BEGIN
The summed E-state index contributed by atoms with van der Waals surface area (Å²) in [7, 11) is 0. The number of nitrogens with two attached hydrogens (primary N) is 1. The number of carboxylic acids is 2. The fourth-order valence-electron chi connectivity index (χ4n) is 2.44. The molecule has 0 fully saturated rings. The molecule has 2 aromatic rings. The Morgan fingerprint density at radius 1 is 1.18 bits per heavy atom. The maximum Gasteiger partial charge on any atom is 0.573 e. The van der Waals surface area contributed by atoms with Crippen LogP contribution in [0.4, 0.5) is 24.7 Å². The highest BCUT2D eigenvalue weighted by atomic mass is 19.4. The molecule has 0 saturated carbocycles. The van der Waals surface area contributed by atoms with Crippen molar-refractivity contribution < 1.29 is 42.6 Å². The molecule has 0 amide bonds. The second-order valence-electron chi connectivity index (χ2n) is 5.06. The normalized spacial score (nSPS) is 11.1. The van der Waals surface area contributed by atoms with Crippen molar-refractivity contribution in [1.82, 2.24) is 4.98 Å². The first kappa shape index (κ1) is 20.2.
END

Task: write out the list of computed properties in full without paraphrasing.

The summed E-state index contributed by atoms with van der Waals surface area (Å²) in [7, 11) is 0. The number of nitrogens with two attached hydrogens (primary N) is 1. The number of carboxylic acids is 2. The fourth-order valence-electron chi connectivity index (χ4n) is 2.44. The molecule has 0 fully saturated rings. The molecule has 2 aromatic rings. The Morgan fingerprint density at radius 1 is 1.18 bits per heavy atom. The maximum Gasteiger partial charge on any atom is 0.573 e. The van der Waals surface area contributed by atoms with Crippen LogP contribution in [0.4, 0.5) is 24.7 Å². The highest BCUT2D eigenvalue weighted by atomic mass is 19.4. The molecule has 0 saturated carbocycles. The van der Waals surface area contributed by atoms with Crippen molar-refractivity contribution < 1.29 is 42.6 Å². The molecule has 0 amide bonds. The second-order valence-electron chi connectivity index (χ2n) is 5.06. The normalized spacial score (nSPS) is 11.1. The van der Waals surface area contributed by atoms with Crippen molar-refractivity contribution in [1.82, 2.24) is 4.98 Å². The first kappa shape index (κ1) is 20.2.